When you get a mortgage, there is much to consider. One of the biggest decisions a borrower will make is whether to choose a fixed-rate mortgage, or an adjustable-rate mortgage (ARM). While both loans have their benefits, you should begin your research by reviewing your budget and overall lifestyle to ultimately choose the perfect fit for you.
So, what exactly is a fixed-rate mortgage, and how does it work?
What is a Fixed-Rate Mortgage?
The definition of a fixed-rate mortgage is simply a mortgage with a set interest rate that does not change over the life of the loan. There’s a reason why fixed-rate mortgages are the most popular type of loan – it offers the borrower consistent monthly payments with no surprises. That predictability and stability can be pretty attractive for those who like to stick to a rigid budget.
How Does a Fixed-Rate Mortgage Work?
The mortgage term for fixed-rate mortgages typically come in terms of 15 to 30 years. The term refers to the length of time you will pay off the mortgage until it is paid in full. For example, a 30-year fixed rate mortgage would take 360 months of equal payments until you would own your home.
Many people like to stick to the 30-year term because the monthly payments are lower than a shorter-term mortgage. However, you will pay more in interest compared to a shorter term. The reverse effect will happen in a shorter loan term – higher monthly payments, but a lower amount paid towards interest.
If you do choose a longer term, you may be able to borrow more money and free up your monthly budget for other financial goals and emergencies. On the other hand, if you choose a short term and make your payments, you will own your home sooner and can cross the mortgage loan off of your monthly bills.
You can find out how much mortgage principal and interest you might pay for a home loan by using a mortgage calculator. A mortgage calculator will generate an amortization schedule, which can be a great tool to help you see what the true cost of your home may be and the exact amount you would pay each month.
More specifically, a fixed-rate mortgage calculator can compare monthly payments and interest costs of home mortgage scenarios at various term lengths to help you determine which length you can comfortably pay down.
Should You Get a Fixed-Rate Mortgage or an Adjustable-Rate Mortgage?
When evaluating a fixed-rate mortgage vs. an ARM, it’s important to assess your needs and pick the loan that best fits your situation. The difference between a fixed-rate mortgage and an ARM is that when you take out a loan with a fixed-rate mortgage, the interest rate will stay the same throughout the life of the loan. With an adjustable rate mortgage, the interest rate may fluctuate after the initial term based on market conditions.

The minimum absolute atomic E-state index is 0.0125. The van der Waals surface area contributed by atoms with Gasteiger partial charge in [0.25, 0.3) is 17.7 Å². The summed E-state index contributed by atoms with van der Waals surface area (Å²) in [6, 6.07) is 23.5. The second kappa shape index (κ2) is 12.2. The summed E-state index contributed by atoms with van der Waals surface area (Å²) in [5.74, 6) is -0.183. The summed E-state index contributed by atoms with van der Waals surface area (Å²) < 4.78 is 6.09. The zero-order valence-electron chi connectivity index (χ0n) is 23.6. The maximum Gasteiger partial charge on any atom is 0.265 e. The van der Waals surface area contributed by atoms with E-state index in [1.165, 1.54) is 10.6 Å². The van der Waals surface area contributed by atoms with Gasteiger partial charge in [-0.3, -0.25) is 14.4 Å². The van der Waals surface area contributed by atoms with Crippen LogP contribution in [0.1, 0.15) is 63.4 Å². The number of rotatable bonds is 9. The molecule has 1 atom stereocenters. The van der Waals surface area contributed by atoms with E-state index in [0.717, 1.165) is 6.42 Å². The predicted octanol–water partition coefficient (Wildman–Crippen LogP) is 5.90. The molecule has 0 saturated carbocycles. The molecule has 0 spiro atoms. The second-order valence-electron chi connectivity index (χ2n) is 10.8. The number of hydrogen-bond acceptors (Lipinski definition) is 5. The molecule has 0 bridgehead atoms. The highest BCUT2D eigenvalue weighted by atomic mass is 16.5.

Many ARMs begin with a stable lower interest rate. This initial rate could stay the same for months, a year, or even a few years, but once this initial period is over, your interest rate will be tied to an index. Essentially, your lender will adjust the interest rate based on the benchmark interest rate depending on market fluctuations – this new rate could decrease your monthly payments, though it is possible your payments may rise as well.
An ARM’s most impactful benefit is that the lower rates in the early part of the term can help borrowers qualify for more expensive homes that they could otherwise afford and offer a cheaper way for borrowers who don’t plan on living in one place for very long to buy a home.
Is a Fixed-Rate Mortgage for You?
Now that you know the difference between a fixed-rate mortgage and an ARM, you can weigh your options and ultimately decide which mortgage could benefit you the most.
Some questions to consider:
- How long will you stay in your home?
- What is the interest rate environment like?
- Will your budget allow your monthly mortgage payment to rise?
The bottom line is if you plan to stay in a home for longer than 5 to 7 years and want a consistent monthly payment – specifically one that doesn’t fluctuate with the market – a fixed-rate mortgage could be the perfect fit for you.
Ultimately, you and your lender will decide on the best mortgage solution.
This is not financial management advice. Please consult your financial advisor for financial management advice. The included content is intended for informational purposes only and should not be relied upon as professional advice. Consult with a finance professional for tax advice or a mortgage professional to address your mortgage questions or concerns. This is an advertisement. Prepared 1/29/2019.